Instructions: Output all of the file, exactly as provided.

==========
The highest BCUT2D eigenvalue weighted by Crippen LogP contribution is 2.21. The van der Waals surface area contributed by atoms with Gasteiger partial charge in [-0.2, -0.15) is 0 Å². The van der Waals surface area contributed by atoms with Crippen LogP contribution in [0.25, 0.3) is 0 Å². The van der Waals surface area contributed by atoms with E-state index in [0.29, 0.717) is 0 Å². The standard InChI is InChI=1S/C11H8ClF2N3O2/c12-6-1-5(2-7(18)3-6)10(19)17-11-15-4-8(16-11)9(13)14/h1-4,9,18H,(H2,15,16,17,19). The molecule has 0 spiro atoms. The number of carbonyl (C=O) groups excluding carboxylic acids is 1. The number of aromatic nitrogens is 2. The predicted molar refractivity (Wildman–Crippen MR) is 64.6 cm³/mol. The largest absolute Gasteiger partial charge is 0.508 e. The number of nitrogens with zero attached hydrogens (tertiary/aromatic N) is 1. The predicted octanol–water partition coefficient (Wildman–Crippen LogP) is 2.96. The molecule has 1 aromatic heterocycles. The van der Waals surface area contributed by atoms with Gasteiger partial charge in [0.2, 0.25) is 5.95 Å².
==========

The highest BCUT2D eigenvalue weighted by Crippen LogP contribution is 2.21. The van der Waals surface area contributed by atoms with Gasteiger partial charge in [-0.2, -0.15) is 0 Å². The van der Waals surface area contributed by atoms with Crippen LogP contribution in [0.25, 0.3) is 0 Å². The van der Waals surface area contributed by atoms with E-state index in [0.29, 0.717) is 0 Å². The standard InChI is InChI=1S/C11H8ClF2N3O2/c12-6-1-5(2-7(18)3-6)10(19)17-11-15-4-8(16-11)9(13)14/h1-4,9,18H,(H2,15,16,17,19). The molecule has 0 spiro atoms. The number of carbonyl (C=O) groups excluding carboxylic acids is 1. The number of aromatic nitrogens is 2. The predicted molar refractivity (Wildman–Crippen MR) is 64.6 cm³/mol. The largest absolute Gasteiger partial charge is 0.508 e. The number of nitrogens with zero attached hydrogens (tertiary/aromatic N) is 1. The predicted octanol–water partition coefficient (Wildman–Crippen LogP) is 2.96. The molecule has 1 aromatic heterocycles. The van der Waals surface area contributed by atoms with Gasteiger partial charge in [0.2, 0.25) is 5.95 Å².